November 7 – Our Elections: The Environment

Stewarding the Planet

The Earth was created with five environmental systems—geosphere, biosphere,  hydrosphere, atmosphere, and cryosphere—and humans interact with all of them. 

According to National Geographic, “The first system, the geosphere, consists of the interior and surface of Earth, both of which are made up of rocks. The limited part of the planet that can support living things comprises the second system; these regions are referred to as the biosphere. In the third system are the areas of Earth that are covered with enormous amounts of water, called the hydrosphere. The atmosphere is the fourth system, and it is an envelope of gas that keeps the planet warm and provides oxygen for breathing and carbon dioxide for photosynthesis. Finally, there is the fifth system, which contains huge quantities of ice at the poles and elsewhere, constituting the cryosphere. All five of these enormous and complex systems interact with one another to maintain the Earth as we know it.” 

Many scientists agree that Earth’s systems are balanced and work in cycles that continuously recycle their elements, particularly those that are vital to life. Other scientists will say that, while this is true, Earth’s systems are very fragile. Kenyan scientist Dr. Jeff Mwangi said, “All these [systems] are maintained by a very delicate balance and can, unfortunately, be undone by both natural and man-made effects. Hence, our planet is very fragile.” 

Climate change, a focus of much of the work of President Biden’s administration, affects all of the planet’s systems. For example, according to the Knowledge Project, “Humans are now conducting a long-term, uncontrolled climate experiment by emitting greenhouse gases into the Earth’s atmosphere, converting forest into farmland, and otherwise changing the natural environment. Climate models solve mathematical equations that describe the physics of the atmosphere, ocean, and the land surface to help us understand how Earth’s climate is changing. Even if humans had no influence on climate, climate models would help us understand and predict natural variations in the climate, like the El Niño Southern Oscillation (ENSO).“ 

They continue, “Climate, however, is not shaped by the physics of radiation and fluids alone. Biological and chemical processes impact climate. Both over the course of the year and over the course of Earth’s history, growing plants and respiring microbes change atmospheric CO2 levels and the albedo (reflectivity) of the Earth’s surface. And biological processes are affected by climate. The circulation of the ocean controls the nutrients available to phytoplankton, while temperature and precipitation affect the metabolism of biological organisms on land. Studying how biological processes and climate are related requires a new type of climate model.”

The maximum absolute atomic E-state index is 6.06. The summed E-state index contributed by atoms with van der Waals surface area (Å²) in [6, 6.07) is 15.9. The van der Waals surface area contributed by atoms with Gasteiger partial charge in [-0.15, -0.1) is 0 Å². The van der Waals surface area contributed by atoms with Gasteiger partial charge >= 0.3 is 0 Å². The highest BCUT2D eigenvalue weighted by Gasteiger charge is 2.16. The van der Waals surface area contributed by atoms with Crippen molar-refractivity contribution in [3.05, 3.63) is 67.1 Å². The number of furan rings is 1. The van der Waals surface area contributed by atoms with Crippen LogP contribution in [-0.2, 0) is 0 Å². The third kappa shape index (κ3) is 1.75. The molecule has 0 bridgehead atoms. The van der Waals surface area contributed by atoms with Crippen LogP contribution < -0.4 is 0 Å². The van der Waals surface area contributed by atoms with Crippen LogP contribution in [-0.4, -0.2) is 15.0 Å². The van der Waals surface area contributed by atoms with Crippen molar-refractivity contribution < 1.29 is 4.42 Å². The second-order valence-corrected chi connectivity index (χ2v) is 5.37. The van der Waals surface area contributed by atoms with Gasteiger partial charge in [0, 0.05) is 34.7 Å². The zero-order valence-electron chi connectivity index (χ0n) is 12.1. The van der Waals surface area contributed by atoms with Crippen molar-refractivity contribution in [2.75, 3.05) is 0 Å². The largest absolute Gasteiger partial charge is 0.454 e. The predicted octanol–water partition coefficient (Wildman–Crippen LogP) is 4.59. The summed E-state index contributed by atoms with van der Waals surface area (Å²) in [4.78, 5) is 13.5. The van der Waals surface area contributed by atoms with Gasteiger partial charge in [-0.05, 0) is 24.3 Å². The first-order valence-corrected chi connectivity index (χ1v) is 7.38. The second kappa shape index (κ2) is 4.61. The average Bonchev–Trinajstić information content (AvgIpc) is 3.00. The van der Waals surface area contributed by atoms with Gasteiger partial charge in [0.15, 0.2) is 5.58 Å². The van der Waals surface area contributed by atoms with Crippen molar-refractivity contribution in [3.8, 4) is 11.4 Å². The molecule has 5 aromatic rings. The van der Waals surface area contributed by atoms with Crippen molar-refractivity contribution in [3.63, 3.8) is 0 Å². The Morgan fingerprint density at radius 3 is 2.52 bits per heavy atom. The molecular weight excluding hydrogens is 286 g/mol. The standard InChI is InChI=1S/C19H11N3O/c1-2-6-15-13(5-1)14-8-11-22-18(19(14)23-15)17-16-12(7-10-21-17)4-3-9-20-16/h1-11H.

According to NOAA, the evidence for rapid climate change is compelling. Earth’s average surface temperature has risen about 2 degrees Fahrenheit since the late 19th century, a change they state is driven largely by increased carbon dioxide emissions into the atmosphere as well as other human activities. Most of the warming, they say, has occurred in the past 40 years, with the seven most recent years being the warmest. The years 2016 and 2020 are tied for being the warmest year on record. 

The Department of Ecology of the State of Washington has noted the changes to the environment that have happened or can be expected to happen from rising temperatures and shifting patterns in Earth systems: Extreme weather events like drought, wildfires, dust storms, erosion, floods, and more frequent severe thunderstorms are among them. Water supplies, rising sea levels, and ocean acidification are also included. 

Dr. David W. Orr, Professor Emeritus of Environmental Studies at Oberlin College in Ohio, suggests that Christians have a unique understanding of God’s created environment. “How we read scripture, and what doctrines we affirm, affects how we understand the environment. Not just the doctrine of creation, but the ways in which we talk about the human condition, salvation, Christology, and eschatology all affect how we understand and relate to other aspects of this world.” 

Psalm 24:1-2 says, “The earth is the Lord’s and the fullness thereof, the world and those who dwell therein, for he has founded it upon the seas and established it upon the rivers.” This is also affirmed in Psalm 89:11-12, “The heavens are yours, the earth also is yours; the world and all that is in it, for you have founded them; the north and the south, you have created them.” Genesis 1:26-31 also reminds you that God gave dominion, authority, and governance over the Earth and all that is in it to the human beings He also created. 

How then should we pray? 

  • With thanksgiving for the incredible gift of all that creation is. 
  • For wisdom for the president and his environmental advisors as they implement climate change policies.
  • For Administrator Michael Regan as he oversees the Environmental Protection Agency.
  • That members of Congress would be discerning as they consider bills that impact the environment.
  • For Interior Department personnel as they care for the nation’s public lands.
  • For state and local governing officials as they steward their resources.
  • For the Lord to guide you in the ways you can contribute to better care for His creation. 
  • For human beings in this country and around the world to recognize God’s sovereignty over all He has created and that they would be willing to improve their stewardship of it.

See previous Pray 7 daily featured readings.

Back to top